Friday, April 3, 2009

Big Subsidy

Given the Government and media's fixation upon referring to every industry with the prefix "Big", followed by a generalized word used to describe that industry's product (i.e Big Oil, Big Pharma), we thought it might be appropriate to coin a similar phrase of our own. As this article's title would suggest, the phrase we would like to introduce into the vernacular is "Big Subsidy", hereafter referred to as "BS"(not intentional). In addition to the fact that BS is entirely a creation of the Government, it can be distinguished from other major industries by pointing out that BS does not actually produce anything. Hence, the reason for insertion of "Subsidy" where in previous examples an actual product is described.  We will now move on to an industry profile.

The BS industry is comprised of every Government agency/entity/quasi-corporation ever created for the purposes of subsidizing the housing market. Several of these players, such as Fannie Mae and the FHA, emerged from the Depression, and the prevailing wisdom of that era. Others, such as Freddie Mac, were not spawned until the 1970's.

Lately, BS has found itself in quite a bit of trouble. Fannie and Freddie have been effectively nationalized and reduced to Wards of the State; there is nothing Quasi about them anymore. Standing next in line for a bailout is the Federal Housing Administration. The FHA's failure has become such a sure thing, that federal officials have eliminated their use of subterfuge when discussing the agency's prospects. In front of the Senate yesterday, the HUD Inspector General had the following to say regarding the FHA's potential bailout needs:
"Based on the numbers we're seeing, I think it's going in the wrong direction"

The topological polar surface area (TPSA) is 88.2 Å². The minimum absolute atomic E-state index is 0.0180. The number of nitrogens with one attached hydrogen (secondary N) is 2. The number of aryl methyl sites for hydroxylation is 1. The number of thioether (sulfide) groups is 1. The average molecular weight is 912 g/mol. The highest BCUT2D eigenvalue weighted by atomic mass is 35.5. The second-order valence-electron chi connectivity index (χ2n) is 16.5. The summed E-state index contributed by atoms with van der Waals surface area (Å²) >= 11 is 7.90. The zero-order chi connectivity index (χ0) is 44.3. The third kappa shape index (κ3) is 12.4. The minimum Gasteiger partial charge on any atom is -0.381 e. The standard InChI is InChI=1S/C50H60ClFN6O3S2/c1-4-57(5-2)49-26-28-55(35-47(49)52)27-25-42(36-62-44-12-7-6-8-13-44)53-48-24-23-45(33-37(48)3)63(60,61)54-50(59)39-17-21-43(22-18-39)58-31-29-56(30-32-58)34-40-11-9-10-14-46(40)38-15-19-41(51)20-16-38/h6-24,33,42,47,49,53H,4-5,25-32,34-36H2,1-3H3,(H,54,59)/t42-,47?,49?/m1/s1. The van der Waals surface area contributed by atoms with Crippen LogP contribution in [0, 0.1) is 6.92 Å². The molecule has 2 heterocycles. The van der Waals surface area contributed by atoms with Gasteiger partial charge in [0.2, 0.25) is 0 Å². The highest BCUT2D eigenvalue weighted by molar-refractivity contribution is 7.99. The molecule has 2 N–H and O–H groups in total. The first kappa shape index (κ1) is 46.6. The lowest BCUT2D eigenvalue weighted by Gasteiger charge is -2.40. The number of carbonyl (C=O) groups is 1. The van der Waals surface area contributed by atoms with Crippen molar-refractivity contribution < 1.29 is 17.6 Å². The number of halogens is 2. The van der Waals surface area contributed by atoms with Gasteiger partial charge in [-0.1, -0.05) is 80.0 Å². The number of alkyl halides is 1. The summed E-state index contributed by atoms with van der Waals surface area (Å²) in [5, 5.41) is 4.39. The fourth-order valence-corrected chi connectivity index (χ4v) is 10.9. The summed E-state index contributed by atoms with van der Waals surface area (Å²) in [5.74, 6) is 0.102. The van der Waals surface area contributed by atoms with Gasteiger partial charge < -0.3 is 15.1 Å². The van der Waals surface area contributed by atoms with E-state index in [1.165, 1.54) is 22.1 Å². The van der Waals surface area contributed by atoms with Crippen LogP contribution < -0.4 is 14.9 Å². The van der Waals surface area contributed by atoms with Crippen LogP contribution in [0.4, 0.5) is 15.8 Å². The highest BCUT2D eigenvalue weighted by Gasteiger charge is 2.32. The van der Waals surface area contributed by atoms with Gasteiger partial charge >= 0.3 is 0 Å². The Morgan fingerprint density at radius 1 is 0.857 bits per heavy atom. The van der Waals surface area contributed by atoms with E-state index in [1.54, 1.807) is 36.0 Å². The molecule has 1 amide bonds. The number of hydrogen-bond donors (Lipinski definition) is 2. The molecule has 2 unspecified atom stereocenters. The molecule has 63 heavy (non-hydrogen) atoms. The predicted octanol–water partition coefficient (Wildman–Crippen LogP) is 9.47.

Of course, given that the FHA's purpose is to provide mortgage insurance on loans made to borrowers who can only pony up a 3.5% down payment, one might expect there to be some credit quality issues inherent in the agency's pool of insured mortgages as a whole.

We would hold that one of the greatest challenges the Government faces in the coming years is figuring out how to restructure/unwind the major BS players. In their present state, Fannie Mae and Freddie Mac are a mammoth strain upon the Federal Government. Keeping these entities on life support for an indefinite amount of time is not a viable solution. Unfortunately, as long as Congress remains panic-stricken by the collapse of the housing market, it is unlikely that the failed Quasi's will be unwound in an orderly fashion. We can only hope that Members of Congress, despite their Profound Obtuseness, are able to comprehend the long term consequences of allowing these bloated beasts to remain on Uncle Sam's balance sheet indefinitely.
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